Malta Gaming Authority ‘sandbox test’ of cryptocurrency impact

TAGs: Bitcoin, cryptocurrency, europol, Italy, Malta, malta gaming authority

malta-gaming-authority-cryptocurrency-testMalta’s gaming regulatory body is proceeding with a ‘sandbox test’ of its cryptocurrency controls before allowing Malta-licensed online gambling operators to accept digital currencies such as Bitcoin.

On Monday, the Times of Malta reported that the Malta Gaming Authority (MGA) had enlisted the help of auditing firm PricewaterhouseCoopers (PWC) to conduct the test, which involves introducing a fictitious cryptocurrency within a controlled environment and seeing what threats – if any – it presents to Malta’s overall economy.

MGA chairman Joseph Cuschieri said the Malta Financial Services Authority, the Financial Intelligence Analysis Unit and the Central Bank of Malta would participate in the sandbox test and provide feedback.

In April, Malta’s Prime Minister Joseph Muscat revealed that Malta was working on a national strategy to promote blockchain technology, and a Muscat spokesman told the Times that the PM wanted to make Malta the “blockchain capital of Europe.”

It was only a year ago that Cuschieri said the MGA still viewed Bitcoin as “a risk,” but Cuschieri more recently declared that the MGA could no longer maintain a “do nothing” mindset on the subject. In July, the MGA released a report indicating that the regulator was “committed to allow the use of crypto-currencies by its licensees in the immediate future.”

Cuschieri cautioned that cryptocurrencies were “a double-edged sword, combining opportunity with significant risks.” Cuschieri said it was of paramount importance that Malta preserve its reputation as a safe place to do business.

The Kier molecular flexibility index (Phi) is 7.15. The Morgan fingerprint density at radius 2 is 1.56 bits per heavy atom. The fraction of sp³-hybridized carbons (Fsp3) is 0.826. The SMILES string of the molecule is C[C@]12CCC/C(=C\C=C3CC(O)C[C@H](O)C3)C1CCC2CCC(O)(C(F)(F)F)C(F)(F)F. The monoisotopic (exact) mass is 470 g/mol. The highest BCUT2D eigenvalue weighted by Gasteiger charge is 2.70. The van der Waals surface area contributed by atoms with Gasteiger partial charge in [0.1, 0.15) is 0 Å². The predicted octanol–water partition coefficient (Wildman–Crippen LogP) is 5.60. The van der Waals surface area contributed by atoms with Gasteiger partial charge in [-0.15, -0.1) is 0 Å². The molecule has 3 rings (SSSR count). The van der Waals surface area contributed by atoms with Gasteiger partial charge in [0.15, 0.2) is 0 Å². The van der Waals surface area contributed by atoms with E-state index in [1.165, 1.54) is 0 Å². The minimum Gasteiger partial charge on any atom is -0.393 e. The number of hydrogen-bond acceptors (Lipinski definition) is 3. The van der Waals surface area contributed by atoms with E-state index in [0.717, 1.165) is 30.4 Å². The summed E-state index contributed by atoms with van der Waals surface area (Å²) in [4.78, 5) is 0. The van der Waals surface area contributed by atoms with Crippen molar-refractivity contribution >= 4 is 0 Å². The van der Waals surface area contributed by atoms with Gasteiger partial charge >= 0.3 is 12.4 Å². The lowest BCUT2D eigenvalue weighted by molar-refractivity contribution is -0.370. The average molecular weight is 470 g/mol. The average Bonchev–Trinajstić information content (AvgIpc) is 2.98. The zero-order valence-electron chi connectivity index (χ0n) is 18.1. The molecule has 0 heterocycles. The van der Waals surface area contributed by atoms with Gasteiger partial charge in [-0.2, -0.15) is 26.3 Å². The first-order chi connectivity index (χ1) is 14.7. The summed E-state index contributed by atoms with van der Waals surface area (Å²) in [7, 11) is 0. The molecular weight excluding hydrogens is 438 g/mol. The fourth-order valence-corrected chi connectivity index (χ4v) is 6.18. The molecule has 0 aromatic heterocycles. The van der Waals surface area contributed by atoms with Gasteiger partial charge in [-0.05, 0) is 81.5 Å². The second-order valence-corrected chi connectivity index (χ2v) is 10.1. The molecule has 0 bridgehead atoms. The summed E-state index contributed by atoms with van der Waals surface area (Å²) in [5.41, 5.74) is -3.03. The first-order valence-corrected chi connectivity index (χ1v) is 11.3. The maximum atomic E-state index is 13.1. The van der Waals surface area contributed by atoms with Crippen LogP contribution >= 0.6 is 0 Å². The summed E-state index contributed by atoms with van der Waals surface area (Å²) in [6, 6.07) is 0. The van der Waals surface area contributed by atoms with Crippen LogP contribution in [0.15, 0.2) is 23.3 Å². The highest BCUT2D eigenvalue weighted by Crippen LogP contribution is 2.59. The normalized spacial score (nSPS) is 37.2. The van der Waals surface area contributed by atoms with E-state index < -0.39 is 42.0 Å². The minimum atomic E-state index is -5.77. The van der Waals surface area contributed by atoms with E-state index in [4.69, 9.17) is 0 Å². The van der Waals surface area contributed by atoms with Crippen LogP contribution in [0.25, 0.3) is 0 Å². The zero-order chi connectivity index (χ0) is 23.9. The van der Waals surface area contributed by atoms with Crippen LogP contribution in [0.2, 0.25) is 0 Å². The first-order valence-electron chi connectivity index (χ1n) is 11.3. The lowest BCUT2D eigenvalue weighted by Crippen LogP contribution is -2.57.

Malta’s reputation took a beating via a recent report by pan-European crime fighters Europol, which claimed the island nation generates too few suspicious transaction reports (STR) given the size of its financial services and gaming industries. The report went on to cite the 2015 case in which Italian prosecutors took down a Malta-linked illegal online betting ring controlled by the ‘Ndrangheta crime organization.

The MGA pushed back against Europol’s claims, noting that the regulator had, in the wake of the ‘Ndrangheta case, conducted a review of its internal processes to assess any vulnerabilities and had stepped up its mitigating measures to target potential risks.

Apparently big fans of the ‘trust but verify’ school of compliance, members of Italy’s Parliamentary Anti-Mafia Commission plan to visit Malta on October 23 to inquire into what Senator Stefano Vaccari called “significant delays” in Malta fulfilling requests for information from Italian magistrates investigating online gambling activity.

Vaccari told Gioco News that the ‘Ndrangheta case had exposed the ability of criminal organizations to “exploit the gaps in legislation” and that all online gambling operators have to “do more and better in terms of transparency” to ensure Italian authorities can disrupt criminal activity “before they produce huge gains” like the ‘Ndrangheta case.


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